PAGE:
The US is a big place. It’s the third-largest country by land mass. And the infrastructure that connects it is equally immense.

Let’s marvel at the intricacy of these human-made systems.

Together, we’ll explore its internet, transportation, and energy distribution infrastructure — all through rapid-fire data visualizations.

Broadband Internet Infrastructure

Here are all the places with at least 1 megabit download speed:

Source: National Broadband Map

Broadband Monopolies

And here are all the places where consumers only have one available broadband provider.

Source: National Broadband Map

Broadband Speed Test versus Advertised

Not surprisingly, these monopolies aren’t always honest about how fast their internet is. The darker the pink is, the more that broadband companies are overstating the speed of their internet services.

Source: National Broadband Map

Internet Backbones

The internet isn’t magic — it’s mostly just a whole lot of fiber optic cable. Here’s all the long-haul fiber that carries internet data around the United States. Red squares represent the junctions between “long haul” fibers.

Image credit: InterTubes: A Study of the US Long-haul Fiber-optic

The Entire Internet

Of course, in a perfect world, the internet would be completely borderless and free. Here’s what the entire internet looks like as of 10 years ago (it’s even more intricate, now). The individual spokes are IP addresses:

Image credit:

Getting Around the Country

The US Interstate system is a network of 77,017 kilometers (47,856 miles) of highway that connects all major cities. President Eisenhower commissioned it in 1956 as a way to transport military equipment and supplies. It took 35 years and an inflation-adjusted $500 billion to complete.

Here’s what it looks like:

But I prefer this stylized representation:

Image credit: Chris Yates


Bridges are a big part of our road system. Here are all 600,000 bridges in the US. About 10% of them (the red ones) are structurally deficient.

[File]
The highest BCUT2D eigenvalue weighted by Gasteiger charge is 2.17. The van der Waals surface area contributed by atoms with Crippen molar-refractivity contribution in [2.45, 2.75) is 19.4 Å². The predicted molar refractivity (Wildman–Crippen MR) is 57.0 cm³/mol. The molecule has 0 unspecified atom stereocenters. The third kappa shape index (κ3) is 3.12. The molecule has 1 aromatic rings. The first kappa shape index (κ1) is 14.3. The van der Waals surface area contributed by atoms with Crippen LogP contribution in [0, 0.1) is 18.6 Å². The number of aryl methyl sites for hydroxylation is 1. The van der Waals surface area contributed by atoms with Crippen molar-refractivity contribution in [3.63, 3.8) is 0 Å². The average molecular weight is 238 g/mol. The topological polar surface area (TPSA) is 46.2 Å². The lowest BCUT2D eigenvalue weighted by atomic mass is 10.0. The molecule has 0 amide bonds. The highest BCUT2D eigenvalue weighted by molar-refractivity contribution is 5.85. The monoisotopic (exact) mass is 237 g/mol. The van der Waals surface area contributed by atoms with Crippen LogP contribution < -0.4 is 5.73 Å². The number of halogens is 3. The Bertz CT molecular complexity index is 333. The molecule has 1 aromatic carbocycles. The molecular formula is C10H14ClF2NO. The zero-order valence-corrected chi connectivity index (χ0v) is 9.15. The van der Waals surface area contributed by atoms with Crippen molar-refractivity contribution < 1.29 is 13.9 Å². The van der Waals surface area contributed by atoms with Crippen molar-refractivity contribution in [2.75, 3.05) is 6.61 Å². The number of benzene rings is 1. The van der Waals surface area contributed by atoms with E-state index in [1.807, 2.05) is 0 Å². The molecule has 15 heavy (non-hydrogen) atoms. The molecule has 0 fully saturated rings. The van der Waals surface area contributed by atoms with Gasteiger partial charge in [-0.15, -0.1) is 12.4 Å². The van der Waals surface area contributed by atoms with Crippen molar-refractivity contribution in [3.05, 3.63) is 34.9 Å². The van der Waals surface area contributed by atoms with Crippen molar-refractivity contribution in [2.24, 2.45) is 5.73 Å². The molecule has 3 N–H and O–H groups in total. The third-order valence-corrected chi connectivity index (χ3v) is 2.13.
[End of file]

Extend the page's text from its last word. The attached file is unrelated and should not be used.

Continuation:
Bridges collapse all the time, often killing people. They need to be maintained and replaced at the end of their service life, though this can be quite expensive.

Image credit: The Washington Post

These days, most people are in a hurry and would prefer to fly.

Airports and the Flights Between them

There were more than 8 million flights last year in the continental US alone. That’s a lot of carbon dioxide emissions!

Here’s what those flights look like:

Image credit: The Washington Post

Riding the Rails

Another way the US moves things around is through its railroad network.

The circles in the map below are Amtrak stations for passenger travel.

Image credit: The Washington Post

Ports and Maritime Travel

When it comes to heavy cargo, moving things around by sea is still the most cost-effective approach.

Image credit: The Washington Post

Powering the Country

Here are all the power plants in the United States, and the energy we get from them:

|    Color     |   Resource    | % of US energy mix |
| Black        | Coal          | 37%                |
| Blue         | Natural gas   | 30%                |
| Not pictured | Nuclear       | 19%                |
| Not pictured | Hydroelectric | 7%                 |
| Gray         | Wind          | 3.5%               |
| Orange       | Oil           | 1%                 |
| Yellow       | Solar         | 0.1%               |
Image Credit: Smithsonian Magazine

Natural Gas Pipelines

For every mile of interstate highway, there are 6 miles of natural gas pipelines. Natural gas provides 30% of the US’s energy.

Image Credit: Smithsonian Magazine

Power Grid

But what are all these electrons good for if you don’t have a way to distribute them? Here’s what the US power grid looks like:

Image credit: The Washington Post

Infrastructure is complex. Improving America’s infrastructure involves everything from filling potholes on main street to launching new arrays of thousands of low-orbit communication satellites, like Elon Musk is planning to do.

It will involve continually upgrading billions of discrete components within complex systems, like cells replacing themselves in our bodies.

The next time you pull onto an interstate, flip a light switch, or tweet out an article, pause for a moment.

Contemplate the grand scale of these systems, and the millions of minds and bodies that brought them into existence.

It’s beautiful.

If you want to learn more about the history of one vital piece of infrastructure — the internet — I strongly recommend reading Where Wizards Stay up Late by Katie Hafner.

The book traces the creation of the internet from its early days connecting just four universities — UCLA, Stanford, UCSB, and MIT — and talks about how they managed to scale it.

Where Wizards Stay Up Late: The Origins of the Internet

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